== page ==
June brings out the marrying kind — it’s the most popular month of the year for weddings, just ahead of August..
Before you head to the chapel, though, make sure you and your betrothed find time to sit down and discuss one of the most important issues affecting married couples: family finances. Study after study shows financial difficulties are the leading cause of divorce, which makes it vital to talk before wedding bells start ringing.
Joshua Kadish, a financial adviser at the RPG-Life Transition Specialists wealth management firm in Northbrook, Ill., says the conversation should start with each spouse opening up about there they stand financially, so there no big surprises later.
“Few people speak about the link between finance and relationships, yet money often acts as a major contributing factor to divorce,” Kadish says. “Understanding how to navigate through financial challenges and preparing for the future will allow you to build a strong financial foundation for your relationship.”
Here are Kadish’s suggestions on areas to cover first:
Credit score. Lousy credit may be a harbinger of financial problems, so if one spouse has a credit score below 600, for example, it’s best to examine the underlying issues and create a plan to fix them, probably by reducing spending and paying down debt.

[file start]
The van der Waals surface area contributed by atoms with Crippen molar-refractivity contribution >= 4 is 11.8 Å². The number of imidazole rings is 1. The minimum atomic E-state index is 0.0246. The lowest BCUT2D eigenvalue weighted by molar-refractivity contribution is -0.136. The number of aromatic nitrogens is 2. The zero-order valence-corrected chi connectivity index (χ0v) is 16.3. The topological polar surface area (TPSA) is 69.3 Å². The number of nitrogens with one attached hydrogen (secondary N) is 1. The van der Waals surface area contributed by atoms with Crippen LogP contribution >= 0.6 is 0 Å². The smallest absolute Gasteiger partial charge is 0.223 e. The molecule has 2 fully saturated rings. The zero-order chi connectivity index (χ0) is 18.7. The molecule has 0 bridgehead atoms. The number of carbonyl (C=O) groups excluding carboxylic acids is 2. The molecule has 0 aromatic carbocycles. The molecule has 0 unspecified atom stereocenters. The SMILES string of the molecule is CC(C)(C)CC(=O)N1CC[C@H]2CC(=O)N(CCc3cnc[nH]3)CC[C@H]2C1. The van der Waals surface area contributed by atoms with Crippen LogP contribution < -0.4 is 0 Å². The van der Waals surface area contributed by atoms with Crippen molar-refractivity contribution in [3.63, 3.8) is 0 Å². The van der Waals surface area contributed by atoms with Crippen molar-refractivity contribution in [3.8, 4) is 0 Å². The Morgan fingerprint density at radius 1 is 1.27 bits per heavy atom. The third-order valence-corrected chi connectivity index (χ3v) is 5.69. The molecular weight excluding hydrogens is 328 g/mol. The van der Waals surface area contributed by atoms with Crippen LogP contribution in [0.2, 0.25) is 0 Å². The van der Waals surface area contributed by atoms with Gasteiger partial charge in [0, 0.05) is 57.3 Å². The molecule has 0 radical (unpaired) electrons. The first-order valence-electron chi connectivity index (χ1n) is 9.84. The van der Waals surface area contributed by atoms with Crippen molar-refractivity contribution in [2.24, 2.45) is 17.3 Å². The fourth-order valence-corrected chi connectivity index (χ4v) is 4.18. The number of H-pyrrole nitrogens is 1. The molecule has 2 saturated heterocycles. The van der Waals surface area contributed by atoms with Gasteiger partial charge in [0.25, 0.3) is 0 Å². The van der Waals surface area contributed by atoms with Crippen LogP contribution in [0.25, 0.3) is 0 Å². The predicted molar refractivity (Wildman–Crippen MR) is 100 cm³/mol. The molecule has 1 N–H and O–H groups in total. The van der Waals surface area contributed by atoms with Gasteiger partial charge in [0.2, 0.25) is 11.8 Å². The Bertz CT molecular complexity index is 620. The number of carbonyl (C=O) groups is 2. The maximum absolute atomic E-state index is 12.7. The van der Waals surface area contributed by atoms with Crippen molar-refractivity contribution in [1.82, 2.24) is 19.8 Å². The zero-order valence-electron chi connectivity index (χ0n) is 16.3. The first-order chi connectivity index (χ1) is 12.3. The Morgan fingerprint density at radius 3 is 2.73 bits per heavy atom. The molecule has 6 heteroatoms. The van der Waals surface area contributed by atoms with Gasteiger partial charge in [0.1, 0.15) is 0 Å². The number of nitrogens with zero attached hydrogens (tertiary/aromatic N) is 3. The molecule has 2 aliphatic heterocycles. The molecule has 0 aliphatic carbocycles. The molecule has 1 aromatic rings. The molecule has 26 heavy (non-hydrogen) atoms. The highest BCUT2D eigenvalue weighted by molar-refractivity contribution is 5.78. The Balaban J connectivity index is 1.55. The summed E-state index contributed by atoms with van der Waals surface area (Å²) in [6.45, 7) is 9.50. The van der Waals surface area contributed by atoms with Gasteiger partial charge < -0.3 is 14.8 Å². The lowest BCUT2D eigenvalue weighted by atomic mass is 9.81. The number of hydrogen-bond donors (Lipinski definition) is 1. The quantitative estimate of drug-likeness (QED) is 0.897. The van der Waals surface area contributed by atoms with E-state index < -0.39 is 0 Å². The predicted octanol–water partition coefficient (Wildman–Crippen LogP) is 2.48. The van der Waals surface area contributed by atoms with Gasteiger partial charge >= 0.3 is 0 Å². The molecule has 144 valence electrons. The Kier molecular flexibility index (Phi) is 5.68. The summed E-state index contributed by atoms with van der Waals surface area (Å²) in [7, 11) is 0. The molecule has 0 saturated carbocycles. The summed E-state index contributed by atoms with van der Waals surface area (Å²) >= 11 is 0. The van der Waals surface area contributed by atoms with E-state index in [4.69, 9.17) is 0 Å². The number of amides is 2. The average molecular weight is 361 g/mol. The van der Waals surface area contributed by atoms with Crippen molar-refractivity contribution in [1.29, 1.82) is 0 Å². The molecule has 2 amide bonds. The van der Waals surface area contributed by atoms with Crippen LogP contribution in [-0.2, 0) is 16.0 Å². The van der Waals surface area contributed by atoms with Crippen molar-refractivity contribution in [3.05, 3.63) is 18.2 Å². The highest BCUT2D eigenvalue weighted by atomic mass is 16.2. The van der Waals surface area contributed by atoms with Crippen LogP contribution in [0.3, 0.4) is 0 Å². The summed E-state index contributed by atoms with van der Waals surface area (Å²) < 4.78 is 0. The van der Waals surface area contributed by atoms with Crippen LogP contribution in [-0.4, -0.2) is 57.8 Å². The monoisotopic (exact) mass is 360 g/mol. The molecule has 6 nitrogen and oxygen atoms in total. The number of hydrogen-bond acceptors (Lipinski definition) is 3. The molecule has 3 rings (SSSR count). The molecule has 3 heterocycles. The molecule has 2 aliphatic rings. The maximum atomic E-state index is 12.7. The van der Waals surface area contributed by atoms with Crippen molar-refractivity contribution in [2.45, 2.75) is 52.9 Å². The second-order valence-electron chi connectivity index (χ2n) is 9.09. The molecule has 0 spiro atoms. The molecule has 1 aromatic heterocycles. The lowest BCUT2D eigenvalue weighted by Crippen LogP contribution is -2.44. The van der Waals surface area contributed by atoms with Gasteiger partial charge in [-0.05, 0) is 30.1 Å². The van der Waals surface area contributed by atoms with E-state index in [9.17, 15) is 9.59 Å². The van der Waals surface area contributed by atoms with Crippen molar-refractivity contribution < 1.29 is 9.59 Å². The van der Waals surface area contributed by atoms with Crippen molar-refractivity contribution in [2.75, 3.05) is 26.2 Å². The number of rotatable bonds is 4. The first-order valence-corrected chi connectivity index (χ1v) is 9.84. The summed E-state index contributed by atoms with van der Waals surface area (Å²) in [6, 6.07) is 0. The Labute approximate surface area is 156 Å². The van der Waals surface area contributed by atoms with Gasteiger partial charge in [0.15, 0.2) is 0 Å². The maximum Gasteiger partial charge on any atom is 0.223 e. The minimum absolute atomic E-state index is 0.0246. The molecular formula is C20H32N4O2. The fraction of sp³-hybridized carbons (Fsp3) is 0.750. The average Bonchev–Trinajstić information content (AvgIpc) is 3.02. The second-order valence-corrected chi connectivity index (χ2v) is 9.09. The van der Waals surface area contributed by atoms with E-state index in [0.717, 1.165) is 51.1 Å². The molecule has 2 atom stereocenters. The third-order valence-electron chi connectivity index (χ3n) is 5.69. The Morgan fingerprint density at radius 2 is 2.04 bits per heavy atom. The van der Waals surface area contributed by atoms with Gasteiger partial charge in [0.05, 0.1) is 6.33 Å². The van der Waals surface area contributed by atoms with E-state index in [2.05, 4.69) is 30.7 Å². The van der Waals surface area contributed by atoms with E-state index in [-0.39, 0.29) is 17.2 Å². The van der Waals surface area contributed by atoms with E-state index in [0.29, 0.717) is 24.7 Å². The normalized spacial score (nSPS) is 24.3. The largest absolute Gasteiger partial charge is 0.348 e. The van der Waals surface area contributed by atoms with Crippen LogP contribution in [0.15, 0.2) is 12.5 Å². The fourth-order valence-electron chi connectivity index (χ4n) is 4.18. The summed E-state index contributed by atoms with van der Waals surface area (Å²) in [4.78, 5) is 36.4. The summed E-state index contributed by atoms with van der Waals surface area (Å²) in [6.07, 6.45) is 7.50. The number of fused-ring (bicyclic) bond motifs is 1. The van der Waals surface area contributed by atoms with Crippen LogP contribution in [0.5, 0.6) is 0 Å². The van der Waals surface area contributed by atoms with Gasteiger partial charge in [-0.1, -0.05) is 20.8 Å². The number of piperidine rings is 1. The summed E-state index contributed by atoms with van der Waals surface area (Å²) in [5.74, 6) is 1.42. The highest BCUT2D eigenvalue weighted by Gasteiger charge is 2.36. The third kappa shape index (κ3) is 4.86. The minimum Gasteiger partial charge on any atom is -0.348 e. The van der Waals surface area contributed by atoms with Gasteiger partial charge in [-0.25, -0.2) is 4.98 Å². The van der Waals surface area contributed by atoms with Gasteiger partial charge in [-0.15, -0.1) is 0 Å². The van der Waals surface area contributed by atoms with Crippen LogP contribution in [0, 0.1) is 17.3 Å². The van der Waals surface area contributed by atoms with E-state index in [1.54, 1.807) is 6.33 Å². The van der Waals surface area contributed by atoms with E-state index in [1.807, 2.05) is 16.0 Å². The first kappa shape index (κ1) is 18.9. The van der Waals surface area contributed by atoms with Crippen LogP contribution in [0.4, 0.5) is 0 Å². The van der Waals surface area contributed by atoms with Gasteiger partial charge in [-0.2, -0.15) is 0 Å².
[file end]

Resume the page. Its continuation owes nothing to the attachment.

Annual income. Once marriage nears reality there’s no need to hold back on discussing annual incomes. You’ll need both annual income figures to determine what kind of house you can afford and how the bills will be paid. “Don’t forget to take into consideration a partner who makes significantly more or has a commission-based income,” Kadish says.
Savings. You’ll want to discuss savings for a critical reason: The spouses need to know if there’s a savings reserve or if they’re living paycheck to paycheck. If so Kadish says there needs to be a plan that allocates money to an emergency fund. “Ideally, you should have six months’ salary in the bank for an adequate financial cushion,” Kadish says.
Bank accounts. Will your bank accounts be separate or bundled? “Determining whether bank accounts will be separate or joint before the wedding can prevent financial fights down the road,” Kadish advises. A combination can work, as long a joint account is used to pay shared expenses, such as mortgage and utilities.
Other big financial issues to discuss include health insurance (especially, whose is more beneficial), budgeting and a shared retirement plan.
Nobody can predict the future or how a marriage will pan out. But being clear about finances improves the chances of living happily ever after.
By: Brian O’Connell